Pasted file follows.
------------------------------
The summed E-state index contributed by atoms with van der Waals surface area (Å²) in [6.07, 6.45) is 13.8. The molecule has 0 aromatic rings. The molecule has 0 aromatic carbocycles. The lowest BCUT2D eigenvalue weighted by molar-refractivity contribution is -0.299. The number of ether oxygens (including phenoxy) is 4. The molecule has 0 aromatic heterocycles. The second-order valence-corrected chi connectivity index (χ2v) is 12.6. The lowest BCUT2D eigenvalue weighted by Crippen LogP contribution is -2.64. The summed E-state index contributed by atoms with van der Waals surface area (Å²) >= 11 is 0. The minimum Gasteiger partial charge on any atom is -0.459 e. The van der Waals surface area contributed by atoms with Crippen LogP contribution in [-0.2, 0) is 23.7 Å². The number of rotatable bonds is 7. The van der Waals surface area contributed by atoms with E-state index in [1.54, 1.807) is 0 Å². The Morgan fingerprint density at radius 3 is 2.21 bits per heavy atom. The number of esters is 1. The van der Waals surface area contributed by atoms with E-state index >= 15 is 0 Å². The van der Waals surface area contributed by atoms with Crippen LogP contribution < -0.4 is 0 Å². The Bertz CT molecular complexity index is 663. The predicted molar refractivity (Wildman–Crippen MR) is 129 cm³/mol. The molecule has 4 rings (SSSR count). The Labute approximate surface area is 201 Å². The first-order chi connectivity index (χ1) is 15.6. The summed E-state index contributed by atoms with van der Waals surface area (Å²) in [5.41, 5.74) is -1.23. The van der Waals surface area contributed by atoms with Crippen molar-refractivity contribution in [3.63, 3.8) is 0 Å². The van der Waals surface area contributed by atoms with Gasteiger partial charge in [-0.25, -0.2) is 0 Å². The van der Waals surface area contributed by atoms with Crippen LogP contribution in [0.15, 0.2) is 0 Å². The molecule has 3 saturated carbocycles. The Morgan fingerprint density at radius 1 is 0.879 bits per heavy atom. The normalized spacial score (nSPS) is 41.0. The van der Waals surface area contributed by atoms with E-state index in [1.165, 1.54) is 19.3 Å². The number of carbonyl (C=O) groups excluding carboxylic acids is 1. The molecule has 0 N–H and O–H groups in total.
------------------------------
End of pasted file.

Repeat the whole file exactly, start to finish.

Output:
The summed E-state index contributed by atoms with van der Waals surface area (Å²) in [6.07, 6.45) is 13.8. The molecule has 0 aromatic rings. The molecule has 0 aromatic carbocycles. The lowest BCUT2D eigenvalue weighted by molar-refractivity contribution is -0.299. The number of ether oxygens (including phenoxy) is 4. The molecule has 0 aromatic heterocycles. The second-order valence-corrected chi connectivity index (χ2v) is 12.6. The lowest BCUT2D eigenvalue weighted by Crippen LogP contribution is -2.64. The summed E-state index contributed by atoms with van der Waals surface area (Å²) >= 11 is 0. The minimum Gasteiger partial charge on any atom is -0.459 e. The van der Waals surface area contributed by atoms with Crippen LogP contribution in [-0.2, 0) is 23.7 Å². The number of rotatable bonds is 7. The van der Waals surface area contributed by atoms with E-state index in [1.54, 1.807) is 0 Å². The Morgan fingerprint density at radius 3 is 2.21 bits per heavy atom. The number of esters is 1. The van der Waals surface area contributed by atoms with E-state index >= 15 is 0 Å². The van der Waals surface area contributed by atoms with Crippen LogP contribution < -0.4 is 0 Å². The Bertz CT molecular complexity index is 663. The predicted molar refractivity (Wildman–Crippen MR) is 129 cm³/mol. The molecule has 4 rings (SSSR count). The Labute approximate surface area is 201 Å². The first-order chi connectivity index (χ1) is 15.6. The summed E-state index contributed by atoms with van der Waals surface area (Å²) in [5.41, 5.74) is -1.23. The van der Waals surface area contributed by atoms with Crippen molar-refractivity contribution in [3.63, 3.8) is 0 Å². The van der Waals surface area contributed by atoms with Gasteiger partial charge in [-0.25, -0.2) is 0 Å². The van der Waals surface area contributed by atoms with Crippen LogP contribution in [0.15, 0.2) is 0 Å². The molecule has 3 saturated carbocycles. The Morgan fingerprint density at radius 1 is 0.879 bits per heavy atom. The normalized spacial score (nSPS) is 41.0. The van der Waals surface area contributed by atoms with E-state index in [1.165, 1.54) is 19.3 Å². The number of carbonyl (C=O) groups excluding carboxylic acids is 1. The molecule has 0 N–H and O–H groups in total.